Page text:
Cameron Pledges Cash To Help Protect Jewish Communities

AP Photo/Michael Probst
AP Photo/Michael Probst

Jewish schools and synagogues will be given £10 million a year to pay for guards to protect against the growing number of anti-Semitic attacks in the UK. The move has been initiated in the wake of the murders in Paris and the attack on a synagogue in Denmark.

The money was pledged by David Cameron in a speech to Jewish charity, the Community Security Trust. Mr Cameron said he would not “stand by” or “turn a blind eye” to the rising threats Jewish people face, spurred on by Islamic hate preachers, the Daily Mail reports.

The Prime Minister told the charity’s 3,000 volunteers, who protect the community against anti-Semitism, that they represented the “best of Britain” and an attack on a private Jewish school was “not a thought I am prepared to entertain.”

Currently around £2 billion a year is provided in security to Jewish state schools. Mr Cameron was asked how he would feel knowing that more could have been done. In reply he announced an additional £7 million a year in new money to fund guards to protect all Jewish private schools and colleges across the country.

 “That’s over £10 million of new money for security – this year and every year – for as long as necessary”, the Prime Minister said.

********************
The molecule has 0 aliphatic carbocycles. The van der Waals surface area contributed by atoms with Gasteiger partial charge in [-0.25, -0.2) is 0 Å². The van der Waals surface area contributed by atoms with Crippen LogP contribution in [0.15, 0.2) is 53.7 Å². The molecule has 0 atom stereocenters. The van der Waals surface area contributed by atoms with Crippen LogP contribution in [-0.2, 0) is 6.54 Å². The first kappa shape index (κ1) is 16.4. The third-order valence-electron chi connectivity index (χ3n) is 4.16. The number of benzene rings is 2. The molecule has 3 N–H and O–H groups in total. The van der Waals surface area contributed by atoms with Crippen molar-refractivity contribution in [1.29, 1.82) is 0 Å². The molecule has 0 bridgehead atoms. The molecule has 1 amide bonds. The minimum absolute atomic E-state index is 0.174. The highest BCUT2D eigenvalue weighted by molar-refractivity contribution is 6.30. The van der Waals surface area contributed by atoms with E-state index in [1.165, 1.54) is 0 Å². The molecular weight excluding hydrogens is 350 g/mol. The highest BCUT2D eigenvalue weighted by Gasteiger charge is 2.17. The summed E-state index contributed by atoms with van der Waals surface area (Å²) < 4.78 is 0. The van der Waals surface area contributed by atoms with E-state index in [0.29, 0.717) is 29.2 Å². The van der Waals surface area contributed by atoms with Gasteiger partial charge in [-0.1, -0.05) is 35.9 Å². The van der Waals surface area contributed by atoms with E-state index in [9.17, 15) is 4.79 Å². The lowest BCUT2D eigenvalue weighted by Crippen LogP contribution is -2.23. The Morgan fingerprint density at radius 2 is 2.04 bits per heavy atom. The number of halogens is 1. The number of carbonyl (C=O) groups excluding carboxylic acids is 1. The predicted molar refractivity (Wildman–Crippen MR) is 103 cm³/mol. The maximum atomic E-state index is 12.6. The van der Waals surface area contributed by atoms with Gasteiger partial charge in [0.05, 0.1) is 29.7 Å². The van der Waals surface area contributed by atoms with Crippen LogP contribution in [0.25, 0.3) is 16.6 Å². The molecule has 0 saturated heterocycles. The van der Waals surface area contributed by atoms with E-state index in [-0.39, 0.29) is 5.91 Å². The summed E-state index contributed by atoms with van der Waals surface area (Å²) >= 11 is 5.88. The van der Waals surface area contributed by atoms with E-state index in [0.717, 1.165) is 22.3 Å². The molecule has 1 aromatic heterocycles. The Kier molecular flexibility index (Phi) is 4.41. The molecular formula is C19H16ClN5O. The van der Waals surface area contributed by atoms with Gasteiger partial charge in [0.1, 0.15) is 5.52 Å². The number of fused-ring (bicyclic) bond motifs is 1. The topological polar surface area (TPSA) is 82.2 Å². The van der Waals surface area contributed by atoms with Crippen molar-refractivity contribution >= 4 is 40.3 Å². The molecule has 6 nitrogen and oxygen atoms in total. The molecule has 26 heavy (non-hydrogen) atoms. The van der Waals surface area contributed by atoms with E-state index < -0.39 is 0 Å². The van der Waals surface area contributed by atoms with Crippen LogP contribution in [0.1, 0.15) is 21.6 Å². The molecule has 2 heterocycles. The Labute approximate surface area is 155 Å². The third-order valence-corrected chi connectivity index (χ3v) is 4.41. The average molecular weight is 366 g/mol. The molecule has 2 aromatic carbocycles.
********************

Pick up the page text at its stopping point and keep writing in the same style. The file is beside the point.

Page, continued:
There will also be a one-off £1.5 million payment to the charity to fund CCTV cameras to help secure premises.

Mr Cameron said the Jewish community in Britain feels “safe to live and flourish” in Britain while at the same time thousands of Jews are fleeing France every year to live in Israel, and even more so in the aftermath of the Charlie Hebdo murders.

‘For as long as I am Prime Minister, you will never be alone. When people talk of trying to boycott Israel, you will never be alone. With me you will always have a British Prime Minister whose belief in Israel is unbreakable,” he said.

The Prime Minister hit out at the ‘poisonous ideology’ of Islamic extremism which didn’t just include terrorist attacks but also the use of the internet and hate preachers in Britain’s mosques who incite violent attacks.

He spoke out against the victim card being played amongst the community, saying that “‘the idea that Muslims all over the world are being persecuted as a deliberate act of Western policy… that 9/11 was a Jewish plot or that the 7/7 London attacks were staged” was a nonsense.

Back in October, MPs voted overwhelmingly, by 274 votes to 12, in favour of a back bench motion to recognise the state of Palestine.